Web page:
The current search for a sustainable pattern of "sustainable development" poses many dilemmas concerning the balance to be struck between the attractions of different values -- for many of which there are calls for maximization. For example, the key figure in the Brundtland Commission, responsible for the concept of sustainability, has agreed to reopen whaling from Norway in response to the appeals from local whaling communities whose cultural and economic heritage is endangered. There is an incredible naivety to the assumption that the values embodied in the different chapters of Agenda 21, approved by the Earth Summit (1992), can be successfully balanced by treating each in isolation, or as the subject of bi-sectoral horsetrading deals. Any integrative perspective is significantly lacking -- especially after exclusion of the overpopulation issue (Judge, 1992).

Even in the much simpler situations of one-on-one psychotherapy, where integrative perspectives are assumed by both therapist and client, rationally agreed initiatives may prove relatively futile and unproductive. As a result one school of psychotherapy favours "paradoxical" strategies to trigger more appropriate modes of behaviour. The client may be encouraged to engage in precisely that form of behaviour that is recognized to be dysfunctional and opposed to the values that he purportedly seeks to cultivate.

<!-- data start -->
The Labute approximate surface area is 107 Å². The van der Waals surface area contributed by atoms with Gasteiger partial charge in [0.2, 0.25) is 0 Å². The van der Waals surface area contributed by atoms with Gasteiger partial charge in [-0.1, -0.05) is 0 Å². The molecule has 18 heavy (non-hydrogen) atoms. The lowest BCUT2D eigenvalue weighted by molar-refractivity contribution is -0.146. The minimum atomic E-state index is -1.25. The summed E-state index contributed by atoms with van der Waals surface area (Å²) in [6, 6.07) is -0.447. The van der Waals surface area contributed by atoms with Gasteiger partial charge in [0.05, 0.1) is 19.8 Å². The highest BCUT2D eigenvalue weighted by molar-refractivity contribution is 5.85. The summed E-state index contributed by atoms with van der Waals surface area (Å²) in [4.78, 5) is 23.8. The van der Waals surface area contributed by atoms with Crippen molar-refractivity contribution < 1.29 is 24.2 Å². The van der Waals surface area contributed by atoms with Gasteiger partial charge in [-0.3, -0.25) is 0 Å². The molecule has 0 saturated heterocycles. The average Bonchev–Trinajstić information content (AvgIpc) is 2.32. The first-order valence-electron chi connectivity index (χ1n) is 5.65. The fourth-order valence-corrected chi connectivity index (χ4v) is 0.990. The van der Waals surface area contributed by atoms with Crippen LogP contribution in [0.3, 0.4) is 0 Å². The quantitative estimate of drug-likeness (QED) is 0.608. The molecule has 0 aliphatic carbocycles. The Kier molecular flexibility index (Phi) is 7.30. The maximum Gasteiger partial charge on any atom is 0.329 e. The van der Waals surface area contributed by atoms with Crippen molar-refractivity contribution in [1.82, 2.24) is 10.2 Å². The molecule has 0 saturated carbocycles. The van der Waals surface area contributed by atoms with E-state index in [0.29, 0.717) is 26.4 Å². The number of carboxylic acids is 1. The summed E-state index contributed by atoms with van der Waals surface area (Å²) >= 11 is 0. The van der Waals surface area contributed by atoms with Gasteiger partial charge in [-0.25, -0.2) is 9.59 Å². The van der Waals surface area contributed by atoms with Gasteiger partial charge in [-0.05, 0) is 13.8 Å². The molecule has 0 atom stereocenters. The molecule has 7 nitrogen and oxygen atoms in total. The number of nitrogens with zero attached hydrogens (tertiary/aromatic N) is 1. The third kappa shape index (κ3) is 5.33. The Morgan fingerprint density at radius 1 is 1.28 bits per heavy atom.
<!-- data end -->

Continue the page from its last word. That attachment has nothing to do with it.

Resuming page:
Many values, which at first sight seem completely positive, can induce behaviour that is recognized as dysfunctional -- to a degree that compensating behaviours based on incompatible or opposing values are called for. This paradoxical feature is well-recognized in oriental cultures, notably Taoist, for which positive qualities contain negative elements, just as negative qualities contain essential positive elements.


From Encyclopedia of World Problems and Human Potential